Similarly micronutrient deficiency which occurs due the deficiency of iron, iodine and various vitamins, results in anaemia, bone deformities and night blindness. This multi-dimensional malnutrition can be only identified through a medical check-up. However, after the thrust of Millennium Development Goals, the pressure of measuring the proportions of children suffering from malnutrition, made the measurement of height and weight as the key determinants of malnutrition. The WHO further standardized this kind of measurement in 2006 after which the measurement of heights and weights became mandatory for the measurement of malnutrition. Panagariya claimed that this singular focus on height and weight is problematic as it ignores the multi-dimensionality of malnutrition.
Panagariya compared the life expectancy, infant mortality rate, maternal mortality rate, under-5 mortality rate, percentage of underweight and stunted children of 33 sub-Saharan African countries with that of India. He found that while in India the life expectancy is higher and the IMR, MMR, U5MR are lower than SSA, the prevalence of children stunting and underweight in India is higher than that of SSA.
The charts above clearly show the mismatch between the better health indicators of India as compared to Chad and Central African Republic, but at the same time worse stunting and under-weight percentages in case of India as compared to the other two countries. One reason for this pattern of health and nutrition indicators could be better health infrastructure in India as compared to African countries. However, Panagariya argued that this is the fundamental problem at the very outset that the methodology with which they are measured is flawed and this results in exaggeration of malnutrition in India even though other health indicators are better. He claimed that countries that have better health infrastructure also nourish their children better.
The contention lies in the measurement of the anthropometric indicators of malnutrition like stunting, underweight and wasting. Panagariya had focused on the determination of stunting. His first argument against the methodology was that the height of any individual may vary due to genetic reasons; hence it would be very difficult to conclude that whether the short height of the individual is due to malnourishment or due to genetic factors. His second argument against the prevalent methodology was that the comparison of height of an individual against the heights of the ‘reference population’ is completely flawed because this reference population is very limited in genetic, geographic, cultural and socio-economic variability.
Therefore comparing an Indian child with a Dutch child who is born in a different geographical location, with different socio-economic context and having an entirely different genetic disposition is meaningless. According to Panagariya the problem with this methodology was that it assumes that population of children of different race, ethnicity, culture, time period and geographical locations would have the same height provided they are given the same amount of nutrition. Therefore any difference in the heights of children, according to this assumption, would be attributed to malnutrition, without taking genetics and other factors into account.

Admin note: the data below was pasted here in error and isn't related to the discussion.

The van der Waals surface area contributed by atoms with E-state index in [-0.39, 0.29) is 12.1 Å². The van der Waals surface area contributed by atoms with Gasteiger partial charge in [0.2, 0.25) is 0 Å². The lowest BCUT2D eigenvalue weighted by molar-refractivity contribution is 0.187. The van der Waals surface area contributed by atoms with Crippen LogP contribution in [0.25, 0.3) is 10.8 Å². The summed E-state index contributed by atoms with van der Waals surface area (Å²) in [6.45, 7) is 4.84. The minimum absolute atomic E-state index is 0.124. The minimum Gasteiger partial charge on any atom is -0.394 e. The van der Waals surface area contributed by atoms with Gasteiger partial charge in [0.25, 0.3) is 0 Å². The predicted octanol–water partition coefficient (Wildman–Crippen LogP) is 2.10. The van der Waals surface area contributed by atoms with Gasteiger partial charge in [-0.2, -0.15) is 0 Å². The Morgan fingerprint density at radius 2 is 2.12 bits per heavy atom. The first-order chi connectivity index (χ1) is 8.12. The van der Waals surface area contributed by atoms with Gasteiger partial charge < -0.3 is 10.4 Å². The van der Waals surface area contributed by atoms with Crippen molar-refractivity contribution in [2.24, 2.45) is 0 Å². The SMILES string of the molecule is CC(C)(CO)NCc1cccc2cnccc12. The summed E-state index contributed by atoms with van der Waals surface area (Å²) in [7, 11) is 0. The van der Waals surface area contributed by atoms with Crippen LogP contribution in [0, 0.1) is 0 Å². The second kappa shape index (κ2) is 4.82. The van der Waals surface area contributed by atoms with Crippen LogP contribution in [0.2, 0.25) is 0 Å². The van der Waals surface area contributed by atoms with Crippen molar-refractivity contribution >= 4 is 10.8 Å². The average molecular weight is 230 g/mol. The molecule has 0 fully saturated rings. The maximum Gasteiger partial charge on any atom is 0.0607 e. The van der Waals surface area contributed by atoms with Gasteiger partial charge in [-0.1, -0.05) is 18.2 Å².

He thought that there is a gradual ‘catch-up’ phenomenon which is under way. According to the ‘catch-up’ hypothesis it takes several generations of balanced diet for a country to match up to the heights and weights of that in other countries. Therefore comparing the Indian children who are still under the ‘catch-up’ phase with the healthiest population of children from other countries is counterproductive.
Deaton, Dreze, Spears and Coffey, in a strong rebuttal argued that it's not the genes or flawed methodology that keeps Indian children malnourished, but factors such as status of women, disease environment, sanitation and open defecation are reasons for high stunting prevalence in India.
On malnutrition and it’s larger implications, the authors write:
Stunting among Indian children matters: shorter children are disadvantaged.There is evidence from around the world that within population differences in height are strongly associated with within population differences in cognitive outcomes, productivity and health. Taller Indian children have better cognitive outcomes than shorter Indian children – along a much steeper height- cognition gradient than children in the US– which is exactly what we would expect from the literature on the harmfulness of early life malnutrition, whether it is caused by inadequate diets or a heavy burden of disease, or both.
-Deaton,Dreze, Spears and Coffey
Similarly Seema Jayachandran and Rohini Pande established that there is a nutrition gradient in Indian families. This essentially means that the nutrition levels decrease in an Indian household if thes second or subsequent child is a girl and keep on decreasing with subsequent child born since the family is not able to invest more resources in the nutrition.
In another important study, Diane Coffey argued that the deficits in maternal nutrition and low weight of women during pregnancy is associated with high levels of malnutrition in India. Similarly after surveying 112 districts in India, Dean Spears argued that poor sanitation and open defecation plays a major role in stunted growth of Indian children.